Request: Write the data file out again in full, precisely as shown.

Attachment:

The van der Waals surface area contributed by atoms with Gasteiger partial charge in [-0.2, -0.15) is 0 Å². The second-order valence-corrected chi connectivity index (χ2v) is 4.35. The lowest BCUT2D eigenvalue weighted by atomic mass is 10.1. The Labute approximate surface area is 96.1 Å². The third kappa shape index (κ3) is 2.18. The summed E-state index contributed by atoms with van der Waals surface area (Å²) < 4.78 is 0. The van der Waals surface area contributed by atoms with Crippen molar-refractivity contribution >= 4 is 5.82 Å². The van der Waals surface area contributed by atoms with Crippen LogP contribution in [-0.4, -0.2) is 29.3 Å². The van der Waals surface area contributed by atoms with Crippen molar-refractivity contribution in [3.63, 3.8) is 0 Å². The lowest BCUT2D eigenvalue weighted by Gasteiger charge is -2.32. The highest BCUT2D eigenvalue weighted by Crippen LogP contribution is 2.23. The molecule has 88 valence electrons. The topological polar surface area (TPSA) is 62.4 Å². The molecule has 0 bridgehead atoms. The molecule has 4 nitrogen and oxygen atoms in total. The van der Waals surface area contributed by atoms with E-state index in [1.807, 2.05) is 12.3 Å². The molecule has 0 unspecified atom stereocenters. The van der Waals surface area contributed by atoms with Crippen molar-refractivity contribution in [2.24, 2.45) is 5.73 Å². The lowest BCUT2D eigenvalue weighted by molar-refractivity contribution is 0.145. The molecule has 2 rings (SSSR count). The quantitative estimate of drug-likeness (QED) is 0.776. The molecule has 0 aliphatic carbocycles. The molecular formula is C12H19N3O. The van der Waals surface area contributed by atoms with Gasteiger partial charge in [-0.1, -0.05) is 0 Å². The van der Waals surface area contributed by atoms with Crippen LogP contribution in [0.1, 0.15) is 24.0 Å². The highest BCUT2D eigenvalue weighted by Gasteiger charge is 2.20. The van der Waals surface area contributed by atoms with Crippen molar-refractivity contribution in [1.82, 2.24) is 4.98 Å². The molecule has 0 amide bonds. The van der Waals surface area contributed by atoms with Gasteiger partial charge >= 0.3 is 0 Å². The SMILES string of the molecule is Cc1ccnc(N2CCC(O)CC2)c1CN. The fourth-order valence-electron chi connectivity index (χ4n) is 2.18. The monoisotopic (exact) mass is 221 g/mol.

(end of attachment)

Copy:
The van der Waals surface area contributed by atoms with Gasteiger partial charge in [-0.2, -0.15) is 0 Å². The second-order valence-corrected chi connectivity index (χ2v) is 4.35. The lowest BCUT2D eigenvalue weighted by atomic mass is 10.1. The Labute approximate surface area is 96.1 Å². The third kappa shape index (κ3) is 2.18. The summed E-state index contributed by atoms with van der Waals surface area (Å²) < 4.78 is 0. The van der Waals surface area contributed by atoms with Crippen molar-refractivity contribution >= 4 is 5.82 Å². The van der Waals surface area contributed by atoms with Crippen LogP contribution in [-0.4, -0.2) is 29.3 Å². The van der Waals surface area contributed by atoms with Crippen molar-refractivity contribution in [3.63, 3.8) is 0 Å². The lowest BCUT2D eigenvalue weighted by Gasteiger charge is -2.32. The highest BCUT2D eigenvalue weighted by Crippen LogP contribution is 2.23. The molecule has 88 valence electrons. The topological polar surface area (TPSA) is 62.4 Å². The molecule has 0 bridgehead atoms. The molecule has 4 nitrogen and oxygen atoms in total. The van der Waals surface area contributed by atoms with E-state index in [1.807, 2.05) is 12.3 Å². The molecule has 0 unspecified atom stereocenters. The van der Waals surface area contributed by atoms with Crippen molar-refractivity contribution in [2.24, 2.45) is 5.73 Å². The lowest BCUT2D eigenvalue weighted by molar-refractivity contribution is 0.145. The molecule has 2 rings (SSSR count). The quantitative estimate of drug-likeness (QED) is 0.776. The molecule has 0 aliphatic carbocycles. The molecular formula is C12H19N3O. The van der Waals surface area contributed by atoms with Gasteiger partial charge in [-0.1, -0.05) is 0 Å². The van der Waals surface area contributed by atoms with Crippen LogP contribution in [0.1, 0.15) is 24.0 Å². The highest BCUT2D eigenvalue weighted by Gasteiger charge is 2.20. The van der Waals surface area contributed by atoms with Crippen molar-refractivity contribution in [1.82, 2.24) is 4.98 Å². The molecule has 0 amide bonds. The van der Waals surface area contributed by atoms with Gasteiger partial charge >= 0.3 is 0 Å². The SMILES string of the molecule is Cc1ccnc(N2CCC(O)CC2)c1CN. The fourth-order valence-electron chi connectivity index (χ4n) is 2.18. The monoisotopic (exact) mass is 221 g/mol.